Coveney tells Fermoy meeting no-one wants a 'No deal' Brexit
The Tánaiste and Minister for Foreign Affairs, Cork TD Simon Coveney, has reiterated that the Irish government would not be weakening on commitments made by both the UK and the EU in relation to the controversial issue of Brexit.
Minister Coveney made the commitment during a public meeting held in Fermoy last Monday evening, during which he addressed a large crowd on Brexit and the potential repercussions it may have for Ireland.
In his address, Mr Coveney outlined the Brexit negotiation process to date and offered his views on the likely outcomes are when Britain leaves the European Union next March.
On a positive note he said that three of the four mains areas of agreement, the rights of EU citizens in the UK and vice-versa, the financial settlement to be made when the UK leaves the EU and the transition agreement for after Britain leaves, had been mostly settled. However, he said the fourth issue, that of Ireland, would be the focus of "intense negotiations" over the coming two months.
"While the Irish government will not be weakening on UK and EU commitments, the next eight-weeks are likely to see a level of brinkmanship that will not be easy," he warned.
Minister Coveney said that while the eventual result of Brexit negotiations were far from clear, it was his opinion that a 'No deal' Brexit was unlikely as no-body wanted that.
He said that politicians on both sides of the negotiations were more likely to push back the Brexit time-line, rather than risk a 'No deal' situation.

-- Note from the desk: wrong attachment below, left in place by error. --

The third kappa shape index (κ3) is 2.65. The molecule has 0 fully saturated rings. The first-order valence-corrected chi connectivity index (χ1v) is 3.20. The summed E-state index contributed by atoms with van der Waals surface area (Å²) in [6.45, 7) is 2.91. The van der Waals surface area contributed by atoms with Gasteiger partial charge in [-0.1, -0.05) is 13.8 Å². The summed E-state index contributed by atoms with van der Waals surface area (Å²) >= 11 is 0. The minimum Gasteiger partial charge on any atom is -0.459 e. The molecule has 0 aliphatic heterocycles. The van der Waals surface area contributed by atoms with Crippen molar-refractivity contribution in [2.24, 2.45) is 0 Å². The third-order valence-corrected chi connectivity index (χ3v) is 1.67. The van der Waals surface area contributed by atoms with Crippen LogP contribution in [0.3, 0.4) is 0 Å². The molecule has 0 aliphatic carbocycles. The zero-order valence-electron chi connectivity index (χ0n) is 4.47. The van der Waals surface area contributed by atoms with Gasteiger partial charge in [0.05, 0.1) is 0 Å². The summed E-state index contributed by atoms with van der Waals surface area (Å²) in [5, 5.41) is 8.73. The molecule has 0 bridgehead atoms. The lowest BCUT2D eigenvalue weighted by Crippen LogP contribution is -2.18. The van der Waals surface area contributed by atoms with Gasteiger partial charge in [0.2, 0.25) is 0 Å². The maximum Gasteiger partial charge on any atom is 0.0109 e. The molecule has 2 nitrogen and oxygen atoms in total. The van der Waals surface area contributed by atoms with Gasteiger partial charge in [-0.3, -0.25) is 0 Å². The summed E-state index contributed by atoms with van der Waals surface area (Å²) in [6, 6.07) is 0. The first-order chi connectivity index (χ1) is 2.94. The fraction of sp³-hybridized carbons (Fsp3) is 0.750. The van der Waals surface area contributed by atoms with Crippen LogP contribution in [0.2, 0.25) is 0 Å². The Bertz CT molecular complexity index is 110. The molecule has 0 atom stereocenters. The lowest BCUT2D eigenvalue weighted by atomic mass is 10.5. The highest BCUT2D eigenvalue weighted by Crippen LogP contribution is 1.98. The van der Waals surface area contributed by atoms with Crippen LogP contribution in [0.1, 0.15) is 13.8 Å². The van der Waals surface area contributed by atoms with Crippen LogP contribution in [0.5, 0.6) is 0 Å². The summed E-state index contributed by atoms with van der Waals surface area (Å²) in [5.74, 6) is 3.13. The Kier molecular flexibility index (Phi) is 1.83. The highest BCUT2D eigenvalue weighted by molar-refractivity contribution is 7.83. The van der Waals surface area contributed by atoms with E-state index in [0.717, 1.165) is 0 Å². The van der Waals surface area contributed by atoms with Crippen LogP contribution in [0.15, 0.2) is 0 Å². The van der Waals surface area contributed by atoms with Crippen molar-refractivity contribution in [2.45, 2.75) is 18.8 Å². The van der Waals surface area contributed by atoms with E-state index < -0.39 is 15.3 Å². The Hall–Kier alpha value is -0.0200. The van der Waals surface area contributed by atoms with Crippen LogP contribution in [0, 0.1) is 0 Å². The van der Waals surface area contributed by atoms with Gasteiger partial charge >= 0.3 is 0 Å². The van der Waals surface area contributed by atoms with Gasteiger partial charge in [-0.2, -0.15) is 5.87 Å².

Following his address, Minister Coveney fielded questions from the audience covering a broad range of topics of interest to Ireland. These included the position on Northern Ireland, the impact of Brexit on the beef and equine industries, how it might affect Irish students studying in the UK and the role of the European Court of Justice during the transition period.
Local Fine Gael general election candidate, Pa O'Driscoll, who organised the event, said that Minister Coveney gave an insightful and interesting account on the Brexit negotiations and "provided clarity on a number of important issues."
"It was patently clear from those who attended the meeting that there is concern over how Brexit will impact on the country, our economy and our society," said Mr O'Driscoll.
"There is a consensus across all political persuasions that the Irish government needs to maintain a strong line with the UK government and our EU partners to prevent an outcome that is destructive to north-south trade and trade across the Irish Sea," he added.